Eskom refers unions wage demands for mediation.
By Lehlohonolo Lehana.
Eskom says most of its workforce is in place, despite some ongoing demonstrations that started last week after a breakdown in wage negotiations, though generation capacity has yet to improve.
"The greater majority of employees are reporting for duty," Eskom's media desk said in an emailed reply. There were still some 'sporadic protests’ and demonstrations on Monday and there's more generation capacity unavailable than there was in previous days.
Wage negotiations between labour groups and Eskom ended in a deadlock last week, followed by protests at the majority of its coal-fired power stations that generate the bulk of electricity. Power outages that are implemented to protect the grid from a total collapse were extended until Wednesday as the utility builds up emergency reserves.
The system had about 22,500 megawatts of generation capacity unavailable at midday today, Eskom said. In the previous three days, that amount only ranged between 20,000 and 21,200 megawatts, showing a deterioration in performance.
Strike action at Eskom is illegal because electricity is considered an essential service. "Disciplinary processes will commence once the situation is under control," Eskom said. "At this point in time, our efforts and resources are directed at keeping the lights on."
The developments have added to Eskom's struggle to meet electricity demand with unreliable and mostly ageing stations, while even its newest plants are prone to defects.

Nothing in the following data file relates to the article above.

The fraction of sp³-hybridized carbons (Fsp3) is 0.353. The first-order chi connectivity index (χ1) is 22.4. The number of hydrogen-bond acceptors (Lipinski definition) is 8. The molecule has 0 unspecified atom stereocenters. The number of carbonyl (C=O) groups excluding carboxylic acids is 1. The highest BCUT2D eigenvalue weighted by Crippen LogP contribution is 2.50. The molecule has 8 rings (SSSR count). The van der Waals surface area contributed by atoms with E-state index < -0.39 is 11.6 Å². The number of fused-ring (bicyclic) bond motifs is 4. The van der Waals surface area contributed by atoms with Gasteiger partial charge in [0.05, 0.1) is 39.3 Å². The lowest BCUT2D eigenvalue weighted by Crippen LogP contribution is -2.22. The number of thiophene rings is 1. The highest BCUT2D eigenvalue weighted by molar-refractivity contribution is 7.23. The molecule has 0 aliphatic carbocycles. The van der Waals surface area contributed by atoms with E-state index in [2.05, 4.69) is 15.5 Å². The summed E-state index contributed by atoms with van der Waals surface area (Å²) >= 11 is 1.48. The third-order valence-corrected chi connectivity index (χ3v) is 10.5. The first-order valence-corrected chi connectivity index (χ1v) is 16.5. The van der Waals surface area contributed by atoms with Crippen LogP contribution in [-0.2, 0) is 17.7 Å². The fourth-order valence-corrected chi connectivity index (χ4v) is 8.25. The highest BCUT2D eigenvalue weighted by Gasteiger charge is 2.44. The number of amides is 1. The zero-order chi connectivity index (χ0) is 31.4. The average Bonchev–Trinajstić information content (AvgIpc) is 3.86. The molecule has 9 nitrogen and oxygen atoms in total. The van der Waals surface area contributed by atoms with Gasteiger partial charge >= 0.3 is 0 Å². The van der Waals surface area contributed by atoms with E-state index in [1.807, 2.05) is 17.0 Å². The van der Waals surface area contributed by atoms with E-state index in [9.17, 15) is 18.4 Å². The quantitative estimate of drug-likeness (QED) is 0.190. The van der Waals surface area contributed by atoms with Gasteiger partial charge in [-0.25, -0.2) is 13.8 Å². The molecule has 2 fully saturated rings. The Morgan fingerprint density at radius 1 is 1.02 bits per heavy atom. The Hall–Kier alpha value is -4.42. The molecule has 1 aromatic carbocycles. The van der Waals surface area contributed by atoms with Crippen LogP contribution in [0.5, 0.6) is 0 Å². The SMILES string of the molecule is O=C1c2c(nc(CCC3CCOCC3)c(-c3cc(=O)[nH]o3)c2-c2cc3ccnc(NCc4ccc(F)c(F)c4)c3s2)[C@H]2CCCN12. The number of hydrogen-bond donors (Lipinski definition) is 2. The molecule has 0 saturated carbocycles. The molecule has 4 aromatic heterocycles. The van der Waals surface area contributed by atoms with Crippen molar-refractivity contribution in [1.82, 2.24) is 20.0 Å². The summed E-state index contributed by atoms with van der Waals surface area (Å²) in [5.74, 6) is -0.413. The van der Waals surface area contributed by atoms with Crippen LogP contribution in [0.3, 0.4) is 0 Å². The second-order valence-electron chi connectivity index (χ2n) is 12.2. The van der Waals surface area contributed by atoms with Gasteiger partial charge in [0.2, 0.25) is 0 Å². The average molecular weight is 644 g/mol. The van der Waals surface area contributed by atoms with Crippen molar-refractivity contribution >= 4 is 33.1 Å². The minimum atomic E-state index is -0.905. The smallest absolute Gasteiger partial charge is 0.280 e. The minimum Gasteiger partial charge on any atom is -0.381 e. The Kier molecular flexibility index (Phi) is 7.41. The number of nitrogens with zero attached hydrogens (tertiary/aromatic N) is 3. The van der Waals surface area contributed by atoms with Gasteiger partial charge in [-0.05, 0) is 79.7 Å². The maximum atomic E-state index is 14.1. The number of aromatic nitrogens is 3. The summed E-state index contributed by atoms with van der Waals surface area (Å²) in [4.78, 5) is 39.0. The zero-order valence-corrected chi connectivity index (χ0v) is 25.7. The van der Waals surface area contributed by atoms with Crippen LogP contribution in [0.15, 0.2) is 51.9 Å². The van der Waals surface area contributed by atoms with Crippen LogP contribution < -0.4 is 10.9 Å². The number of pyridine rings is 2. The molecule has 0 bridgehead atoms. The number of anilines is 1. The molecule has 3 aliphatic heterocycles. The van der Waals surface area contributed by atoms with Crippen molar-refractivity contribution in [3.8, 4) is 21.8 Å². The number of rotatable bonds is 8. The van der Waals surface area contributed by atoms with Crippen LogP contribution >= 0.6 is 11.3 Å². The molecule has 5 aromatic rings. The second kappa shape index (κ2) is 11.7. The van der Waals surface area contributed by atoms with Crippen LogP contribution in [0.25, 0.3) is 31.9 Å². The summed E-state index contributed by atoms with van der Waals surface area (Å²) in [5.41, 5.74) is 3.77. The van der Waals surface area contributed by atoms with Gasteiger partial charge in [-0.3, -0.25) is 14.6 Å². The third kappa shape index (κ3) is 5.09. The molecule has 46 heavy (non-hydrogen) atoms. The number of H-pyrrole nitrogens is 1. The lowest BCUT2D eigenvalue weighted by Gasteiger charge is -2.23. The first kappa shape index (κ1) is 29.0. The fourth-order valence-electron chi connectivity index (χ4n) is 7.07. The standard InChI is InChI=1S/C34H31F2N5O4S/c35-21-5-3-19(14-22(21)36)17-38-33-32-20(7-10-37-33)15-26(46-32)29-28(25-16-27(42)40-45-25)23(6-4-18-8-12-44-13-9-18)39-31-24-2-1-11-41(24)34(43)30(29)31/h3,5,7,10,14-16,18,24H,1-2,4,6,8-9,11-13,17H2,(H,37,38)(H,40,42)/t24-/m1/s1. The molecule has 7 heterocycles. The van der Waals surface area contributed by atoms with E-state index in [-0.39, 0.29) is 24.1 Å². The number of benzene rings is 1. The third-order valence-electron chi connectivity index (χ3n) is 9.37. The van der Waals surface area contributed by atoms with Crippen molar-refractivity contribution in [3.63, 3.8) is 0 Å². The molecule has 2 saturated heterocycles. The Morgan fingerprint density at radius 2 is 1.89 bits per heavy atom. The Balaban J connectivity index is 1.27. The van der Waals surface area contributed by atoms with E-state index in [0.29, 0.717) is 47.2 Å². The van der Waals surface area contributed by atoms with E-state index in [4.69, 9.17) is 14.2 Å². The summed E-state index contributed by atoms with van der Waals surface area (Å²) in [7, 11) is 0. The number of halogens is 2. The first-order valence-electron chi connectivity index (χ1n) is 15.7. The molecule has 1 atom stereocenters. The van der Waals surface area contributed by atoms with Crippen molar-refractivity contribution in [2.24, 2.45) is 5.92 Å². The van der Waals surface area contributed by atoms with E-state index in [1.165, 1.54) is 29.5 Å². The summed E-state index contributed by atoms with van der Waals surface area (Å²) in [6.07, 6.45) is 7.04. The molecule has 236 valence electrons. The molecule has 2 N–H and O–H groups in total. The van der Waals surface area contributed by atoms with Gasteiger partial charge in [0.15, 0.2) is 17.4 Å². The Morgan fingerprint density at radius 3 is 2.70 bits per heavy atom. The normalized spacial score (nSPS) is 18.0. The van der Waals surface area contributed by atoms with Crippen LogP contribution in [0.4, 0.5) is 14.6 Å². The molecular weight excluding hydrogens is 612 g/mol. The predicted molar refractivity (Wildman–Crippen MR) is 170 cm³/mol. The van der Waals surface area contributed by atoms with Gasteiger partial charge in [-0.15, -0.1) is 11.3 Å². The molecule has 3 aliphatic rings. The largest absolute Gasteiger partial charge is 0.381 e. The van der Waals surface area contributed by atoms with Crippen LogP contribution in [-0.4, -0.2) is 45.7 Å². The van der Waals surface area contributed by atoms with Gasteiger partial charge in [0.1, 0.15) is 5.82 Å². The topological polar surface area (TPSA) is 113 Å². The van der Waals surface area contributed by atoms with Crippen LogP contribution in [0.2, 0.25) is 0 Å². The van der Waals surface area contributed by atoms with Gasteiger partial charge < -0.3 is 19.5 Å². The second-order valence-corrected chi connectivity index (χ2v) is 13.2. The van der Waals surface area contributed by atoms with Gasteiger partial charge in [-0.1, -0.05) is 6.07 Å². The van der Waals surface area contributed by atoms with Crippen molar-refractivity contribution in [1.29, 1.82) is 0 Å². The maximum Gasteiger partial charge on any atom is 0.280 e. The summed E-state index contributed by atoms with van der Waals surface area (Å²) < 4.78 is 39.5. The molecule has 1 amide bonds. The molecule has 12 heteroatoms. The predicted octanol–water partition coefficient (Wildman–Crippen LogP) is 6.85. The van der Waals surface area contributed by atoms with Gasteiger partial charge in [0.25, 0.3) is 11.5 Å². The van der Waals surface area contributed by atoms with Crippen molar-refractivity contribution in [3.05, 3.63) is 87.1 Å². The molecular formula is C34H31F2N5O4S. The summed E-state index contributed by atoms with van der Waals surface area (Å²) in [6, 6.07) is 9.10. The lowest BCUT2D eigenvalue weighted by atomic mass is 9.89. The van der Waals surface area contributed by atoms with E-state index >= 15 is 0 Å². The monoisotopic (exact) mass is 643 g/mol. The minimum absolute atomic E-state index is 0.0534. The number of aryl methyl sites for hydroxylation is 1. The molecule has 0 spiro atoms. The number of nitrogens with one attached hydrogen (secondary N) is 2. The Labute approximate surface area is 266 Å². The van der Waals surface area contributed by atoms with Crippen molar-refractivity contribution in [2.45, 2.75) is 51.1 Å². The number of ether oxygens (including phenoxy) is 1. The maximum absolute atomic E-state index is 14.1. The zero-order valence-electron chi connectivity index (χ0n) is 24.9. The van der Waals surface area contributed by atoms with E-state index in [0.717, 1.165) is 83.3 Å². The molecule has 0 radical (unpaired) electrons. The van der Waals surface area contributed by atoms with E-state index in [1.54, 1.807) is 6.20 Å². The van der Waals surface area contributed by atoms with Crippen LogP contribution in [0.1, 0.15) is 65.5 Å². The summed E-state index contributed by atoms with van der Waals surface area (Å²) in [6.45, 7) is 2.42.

On Friday, Eskom was granted a court order stopping the unprotected strike at nine power stations and facilities. Incidents of intimidation of employees and blocking roads to power stations and facilities were reported. As a result‚ on Friday load-shedding was ramped up to stage 4 and Eskom said it would continue until Wednesday. However‚ the power utility warned the load-shedding stage could increase or decrease at short notice.
Concerning the wage increase demands‚ Eskom found the demands unaffordable and had referred the matter to the Commission for Conciliation‚ Mediation and Arbitration (CCMA).
The National Union of Metalworkers of SA (Numsa) and National Union of Mineworkers‚ which represent most of Eskom’s workforce of about 42‚300 workers‚ wanted a one-year‚ 15% pay rise across the board‚ while Solidarity was demanding a 5.5% overall increase.
Numsa has since reduced its demand to 12%. The newspaper said Eskom was offering a one-year pay hike deal for increases of 5.3%‚ 4.5% and 4% for its 28‚374 employees in the bargaining unit. Employees in the bargaining unit are spread across different salary scales.